IndieGoGo is a fundraising platform that helps people generate money for “passion projects.” On the homepage of IndieGoGo’s site, there is a campaign to help a young girl with brittle bones. Another aims to fund an indie film project. And yet another is in support of an ocean clean up feasibility study. IndieGoGo explains itself as “a crowdfunding platform where people who want to raise money can create fundraising campaigns to tell their story and get the word out. IndieGoGo is also a place to discover what people all over the world are passionate about and how to get involved.” No, there is nothing that says the funding raised via IndieGoGo must be used for some altruistic project or entrepreneurial end, however that seems to be implicitly understood by people who start campaigns on the site. Successful projects are ones that are able to capture the hearts and minds of potential funders because they provide a worthwhile service, or help those in need.
Sure, you can try to get funding for any old thing via IndieGoGo. But should you? Should you try and get funding for a total pisser of a vacay to Japan just because you really want to go to Japan and hang out with your buddy there? I’m gonna go with no. And yet! This person feels like it’s totally cool to expect people to fund her vacation. Keep reading »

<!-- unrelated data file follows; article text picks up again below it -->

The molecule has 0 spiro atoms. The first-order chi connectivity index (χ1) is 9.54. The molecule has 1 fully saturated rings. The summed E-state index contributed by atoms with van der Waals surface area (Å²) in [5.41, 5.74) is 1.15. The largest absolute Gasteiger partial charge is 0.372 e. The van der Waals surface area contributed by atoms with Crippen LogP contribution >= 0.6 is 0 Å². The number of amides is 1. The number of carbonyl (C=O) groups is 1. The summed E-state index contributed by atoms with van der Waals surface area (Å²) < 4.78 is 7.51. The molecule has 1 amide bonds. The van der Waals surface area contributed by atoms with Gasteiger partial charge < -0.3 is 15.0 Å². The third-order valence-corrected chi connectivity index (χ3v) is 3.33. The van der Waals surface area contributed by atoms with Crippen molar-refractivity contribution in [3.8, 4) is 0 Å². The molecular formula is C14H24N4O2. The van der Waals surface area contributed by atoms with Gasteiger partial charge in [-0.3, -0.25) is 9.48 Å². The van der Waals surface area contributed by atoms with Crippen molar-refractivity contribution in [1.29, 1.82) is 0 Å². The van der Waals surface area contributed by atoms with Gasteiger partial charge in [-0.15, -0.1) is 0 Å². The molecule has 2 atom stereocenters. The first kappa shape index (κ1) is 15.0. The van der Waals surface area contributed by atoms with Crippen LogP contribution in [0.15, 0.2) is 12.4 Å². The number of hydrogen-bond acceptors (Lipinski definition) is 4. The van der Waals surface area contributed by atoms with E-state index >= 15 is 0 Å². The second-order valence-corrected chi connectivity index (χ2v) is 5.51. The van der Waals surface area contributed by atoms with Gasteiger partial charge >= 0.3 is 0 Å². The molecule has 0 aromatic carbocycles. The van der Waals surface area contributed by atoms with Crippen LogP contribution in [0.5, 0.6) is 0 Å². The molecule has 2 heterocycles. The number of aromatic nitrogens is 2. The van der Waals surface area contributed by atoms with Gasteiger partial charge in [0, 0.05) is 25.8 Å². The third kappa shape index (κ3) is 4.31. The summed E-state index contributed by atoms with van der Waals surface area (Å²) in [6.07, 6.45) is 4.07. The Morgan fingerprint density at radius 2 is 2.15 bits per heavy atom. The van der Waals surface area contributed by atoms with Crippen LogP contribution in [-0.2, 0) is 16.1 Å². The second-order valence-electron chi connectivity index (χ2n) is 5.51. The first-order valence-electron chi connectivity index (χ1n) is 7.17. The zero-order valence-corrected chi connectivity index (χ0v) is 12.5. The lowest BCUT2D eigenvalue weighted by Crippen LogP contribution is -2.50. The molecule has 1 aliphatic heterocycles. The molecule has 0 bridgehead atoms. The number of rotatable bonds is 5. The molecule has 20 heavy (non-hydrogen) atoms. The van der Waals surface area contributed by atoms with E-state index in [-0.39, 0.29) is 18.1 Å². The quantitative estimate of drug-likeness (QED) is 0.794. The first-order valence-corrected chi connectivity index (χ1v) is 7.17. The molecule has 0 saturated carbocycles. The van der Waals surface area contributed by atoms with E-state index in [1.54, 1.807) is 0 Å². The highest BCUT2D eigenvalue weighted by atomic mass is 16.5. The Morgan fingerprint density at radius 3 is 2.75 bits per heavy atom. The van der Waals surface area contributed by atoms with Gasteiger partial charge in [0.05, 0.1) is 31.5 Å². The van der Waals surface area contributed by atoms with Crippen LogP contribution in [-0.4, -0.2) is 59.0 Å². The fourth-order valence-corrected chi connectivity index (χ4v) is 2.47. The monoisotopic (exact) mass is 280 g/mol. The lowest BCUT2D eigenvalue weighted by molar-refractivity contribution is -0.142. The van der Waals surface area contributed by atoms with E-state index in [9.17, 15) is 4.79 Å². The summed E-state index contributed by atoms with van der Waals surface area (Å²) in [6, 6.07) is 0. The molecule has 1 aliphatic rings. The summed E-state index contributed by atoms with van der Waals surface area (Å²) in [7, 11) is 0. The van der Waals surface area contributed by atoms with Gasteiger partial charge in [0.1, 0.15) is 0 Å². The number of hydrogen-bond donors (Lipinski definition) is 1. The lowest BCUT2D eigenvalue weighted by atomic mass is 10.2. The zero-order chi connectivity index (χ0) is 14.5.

Oh Tatsujiro Fukasawa, you do know a woman’s weakness, don’t you? Fukasawa, 40, attempted to kill a female colleague he’d been stalking by pouring hydrofluoric acid into her shoes. Hydrofluoric acid acid can be absorbed via the skin and cause everything from skin abrasions to internal organ failure. The woman realized something was wrong when she developed gangrene on her left foot. It’s not known how much permanent damage the acid has caused.
For his part, Fukasawa denies the charges. Police are also investigating what they believe may be a related case: the same woman said she was forced to go to the hospital this past October after experiencing pain while wearing a pair of boots. [Japan Times]
“My partner Hiroko and I just held a gay wedding at the Tokyo Disney Resort. Even Mickey and Minnie are here to celebrate with us!”
Koyuki Higashi shared the above photo and the happy news of her wedding ceremony at the Tokyo Disney Resort in a tweet that has amassed nearly 7,000 retweets and sparked an article in The New York Times. While Mickey and Minnie blessed the couple, unfortunately the government doesn’t agree: gay marriage is not currently legal in Japan. Still, a huge congrats to Koyuki and Hiroko, and let’s hope it’s not too long before marriage equality is a reality around the world. [Twitter via NYT]
The reasons to visit Tokyo just keep getting more and more bountiful. I can go to the naked robot burlesque restaurant or to Love Joule, a “love and sex bar dedicated to women.” It’s described as a place women “can openly discuss masturbation.” Behind the bar, instead of liquor bottles, are rows of vibrators, lube and other female friendly toys. The bar is part of a trend going on in Japan to do away with the taboo surrounding female masturbation, sex toys and female sexuality in general. To ensure that it’s a safe space for women, mann aren’t permitted in the bar unless accompanied by a female partner.